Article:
Avoid Failure in Self-Service Analytics - InformationWeek

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Data Management // Big Data Analytics
07:00 AM
Pierre DeBois
Pierre DeBois

Avoid Failure in Self-Service Analytics

Self-service analytics is becoming a popular option, but there are some steps professionals should use to make sure that they are interpreting results correctly, working well with others, and avoiding mishaps in reporting.

You would think that a CIO or executive responsible for analytics and business intelligence within an enterprise would see self-service tech as a boon to an organization's initiatives. After all, the market is flush with solutions that are providing a variety of analysis and visualization options for the onslaught of data. Instead, CIOs are likely finding their hands full with organizing their teams to better utilize that self-service stack.

Analytics services have been around for a while, but usage has spiked sharply because of the rising demand for data mining, various visualizations, and increased applications of machine learning techniques. Companies are learning that self-service analytics platforms hold potential for empowering employees to transform stored data into meaningful insights.

Self-service analytics include open source platforms such as Neo4j, a graph database, and SAS Virtual Analytics, a data visualization tool. For machine learning algorithms, cloud platforms exist for managing techniques such as decision trees, ensemble machine learning, and other applications. Microsoft, Google, and Amazon are among the large providers, while other players such as H20 and Apache bring unique features.

Despite a variety of tools, initiatives to use self-service analytics can suffer due to an organization's ability to manage skills and governance within teams that have access to the data. Managers within organizations can quickly lose sight of how practitioners view data on a daily basis, even when the data access is centralized. A meaningful vision of implementing self-service analytics involves more than data preparation with new platforms. It involves aligning people and processes to mitigate risks in leveraging skills and in managing data governance.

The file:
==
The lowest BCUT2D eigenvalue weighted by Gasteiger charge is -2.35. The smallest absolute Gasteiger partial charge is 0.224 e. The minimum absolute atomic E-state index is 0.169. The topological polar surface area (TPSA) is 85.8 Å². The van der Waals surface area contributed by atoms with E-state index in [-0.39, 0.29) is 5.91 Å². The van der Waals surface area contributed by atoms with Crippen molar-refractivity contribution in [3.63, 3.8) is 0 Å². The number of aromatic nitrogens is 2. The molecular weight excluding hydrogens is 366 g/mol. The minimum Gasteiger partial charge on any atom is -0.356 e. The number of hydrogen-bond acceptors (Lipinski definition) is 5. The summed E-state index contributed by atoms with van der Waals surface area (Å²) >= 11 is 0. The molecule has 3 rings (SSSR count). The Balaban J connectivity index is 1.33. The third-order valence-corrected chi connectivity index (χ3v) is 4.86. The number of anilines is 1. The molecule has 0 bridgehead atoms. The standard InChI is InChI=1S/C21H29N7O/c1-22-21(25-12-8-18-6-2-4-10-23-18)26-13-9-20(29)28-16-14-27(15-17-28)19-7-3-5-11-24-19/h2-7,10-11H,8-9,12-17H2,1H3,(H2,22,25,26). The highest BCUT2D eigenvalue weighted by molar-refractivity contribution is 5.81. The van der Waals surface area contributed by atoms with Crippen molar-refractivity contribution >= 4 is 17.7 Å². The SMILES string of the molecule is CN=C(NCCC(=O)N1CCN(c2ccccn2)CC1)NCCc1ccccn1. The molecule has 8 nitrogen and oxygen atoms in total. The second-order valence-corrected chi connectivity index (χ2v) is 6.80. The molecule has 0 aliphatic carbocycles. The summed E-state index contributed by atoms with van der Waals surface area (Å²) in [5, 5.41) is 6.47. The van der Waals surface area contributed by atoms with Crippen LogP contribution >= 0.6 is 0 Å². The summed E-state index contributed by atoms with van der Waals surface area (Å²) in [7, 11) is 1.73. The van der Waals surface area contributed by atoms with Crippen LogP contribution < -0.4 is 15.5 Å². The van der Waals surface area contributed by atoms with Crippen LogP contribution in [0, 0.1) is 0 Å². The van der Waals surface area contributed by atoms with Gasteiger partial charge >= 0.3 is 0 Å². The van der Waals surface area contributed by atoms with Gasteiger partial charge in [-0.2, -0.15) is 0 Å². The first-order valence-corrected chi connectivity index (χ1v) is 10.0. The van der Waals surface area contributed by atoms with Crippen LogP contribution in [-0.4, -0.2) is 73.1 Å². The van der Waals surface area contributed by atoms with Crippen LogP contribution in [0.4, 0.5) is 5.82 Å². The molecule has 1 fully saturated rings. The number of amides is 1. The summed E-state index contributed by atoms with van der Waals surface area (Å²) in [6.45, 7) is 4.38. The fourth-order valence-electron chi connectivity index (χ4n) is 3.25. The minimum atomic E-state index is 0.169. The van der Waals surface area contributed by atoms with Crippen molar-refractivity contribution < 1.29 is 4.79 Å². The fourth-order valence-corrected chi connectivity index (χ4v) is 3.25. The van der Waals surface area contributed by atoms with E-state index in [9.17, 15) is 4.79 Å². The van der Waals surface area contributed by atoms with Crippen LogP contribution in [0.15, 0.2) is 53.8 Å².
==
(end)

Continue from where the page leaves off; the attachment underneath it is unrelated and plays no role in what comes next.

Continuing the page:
(Image: mikecphoto/Shutterstock)

(Image: mikecphoto/Shutterstock)

Understanding employee viewpoints of data is also critical, as machine learning becomes an essential process in organizations. Data hygiene related to machine learning requires more exacting demands for a model than reporting dashboards, because the model learning accuracy is based on the quality of collected data. Thus teams involved with an analysis need to agree with the initial assumptions for addressing empty fields, data outliers, and other assumptions that impact the model.

We can imagine professionals having a relationship with data, models, and metrics in the following list:

  1. Executives -- only care about KPIs -- the bottom-line metrics that reflect business performance
  2. Analysts -- usually analyze metrics related to KPIs
  3. Data scientists -- have assumptions on data and models
  4. External users -- have access to end reports or metrics alongside the analyst.

Each user is a subject matter expert who may view data in different contexts and with different needs. Each is in different departments and possesses different skills, all leading to views of data for different purposes. Thus the insights each expert gains may be useful to that particular expert's needs but they may not link into an overview that is best for the entire enterprise. That perspective handcuffs a team to limited solutions instead of looking at other solutions that can better advance an organization to its objectives.

Establishing coherent professional skills and communication across teams can help an organization avoid this false scope.

The key is to realize where to ask more probing questions. It is possible to scope a project, but is the result of the analysis the right kind of assessment with the data? Will it solve the problems the organization truly cares about?

Expanding the viewpoint beyond that of a subject matter expert will counter narrow perspectives on how data can be modeled. It means being proactive through collaborative tools and through occasional check-up discussions where teams voice their observations and identify potential governance concerns.

One more aspect that teams must recognize is how fragile the process of spotting potential skill and knowledge gaps can be. Depending on model purpose and how a department is aligned, identification of where to improve skills and communication can take some time to wind through the processes in creating a model. Self-service data preparation, for example, can take as long as two months. The tasks usually include gathering requirements, modeling data, creating a report, and arranging it for distribution of reports. So some needed tasks or even implemented improvement may be apparent immediately.

Those tasks are not going away anytime soon, for businesses of any size or scale. Small Business Trends highlighted a Gartner report that forecasted increases in business spend on analytic solutions, which includes self-service analytics. Look around your workplaces or consider your interaction with remote colleagues, and you can certainly see signs that the business community is indeed changing into a self-service world.

In response, executives should view a self-service data environment with an emphasis on managing team needs relative to data preparation and data integration. Doing so allows analytics professionals to remain alert on interpreting results, working with other professionals, and avoiding reporting mishaps. It will also allow CIOs to have their hands free for the next business challenge.

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